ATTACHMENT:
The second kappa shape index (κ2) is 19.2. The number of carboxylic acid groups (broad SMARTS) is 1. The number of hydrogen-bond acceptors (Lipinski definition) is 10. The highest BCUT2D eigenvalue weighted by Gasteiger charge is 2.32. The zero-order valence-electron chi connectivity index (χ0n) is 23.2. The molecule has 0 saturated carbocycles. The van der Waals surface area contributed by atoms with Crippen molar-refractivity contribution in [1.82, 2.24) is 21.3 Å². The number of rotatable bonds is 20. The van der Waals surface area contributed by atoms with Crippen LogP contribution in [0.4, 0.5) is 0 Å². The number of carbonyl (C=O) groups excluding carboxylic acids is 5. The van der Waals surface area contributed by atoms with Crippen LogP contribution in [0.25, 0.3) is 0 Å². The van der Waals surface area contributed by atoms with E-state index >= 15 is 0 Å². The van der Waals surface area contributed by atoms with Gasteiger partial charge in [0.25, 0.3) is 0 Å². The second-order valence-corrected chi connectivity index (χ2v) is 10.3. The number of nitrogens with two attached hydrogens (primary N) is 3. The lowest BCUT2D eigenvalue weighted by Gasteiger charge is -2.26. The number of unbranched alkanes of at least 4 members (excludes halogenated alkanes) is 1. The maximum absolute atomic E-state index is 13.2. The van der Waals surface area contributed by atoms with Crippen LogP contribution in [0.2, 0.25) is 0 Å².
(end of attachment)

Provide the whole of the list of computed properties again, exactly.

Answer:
The second kappa shape index (κ2) is 19.2. The number of carboxylic acid groups (broad SMARTS) is 1. The number of hydrogen-bond acceptors (Lipinski definition) is 10. The highest BCUT2D eigenvalue weighted by Gasteiger charge is 2.32. The zero-order valence-electron chi connectivity index (χ0n) is 23.2. The molecule has 0 saturated carbocycles. The van der Waals surface area contributed by atoms with Crippen molar-refractivity contribution in [1.82, 2.24) is 21.3 Å². The number of rotatable bonds is 20. The van der Waals surface area contributed by atoms with Crippen LogP contribution in [0.4, 0.5) is 0 Å². The number of carbonyl (C=O) groups excluding carboxylic acids is 5. The van der Waals surface area contributed by atoms with Crippen LogP contribution in [0.25, 0.3) is 0 Å². The van der Waals surface area contributed by atoms with E-state index >= 15 is 0 Å². The van der Waals surface area contributed by atoms with Gasteiger partial charge in [0.25, 0.3) is 0 Å². The second-order valence-corrected chi connectivity index (χ2v) is 10.3. The number of nitrogens with two attached hydrogens (primary N) is 3. The lowest BCUT2D eigenvalue weighted by Gasteiger charge is -2.26. The number of unbranched alkanes of at least 4 members (excludes halogenated alkanes) is 1. The maximum absolute atomic E-state index is 13.2. The van der Waals surface area contributed by atoms with Crippen LogP contribution in [0.2, 0.25) is 0 Å².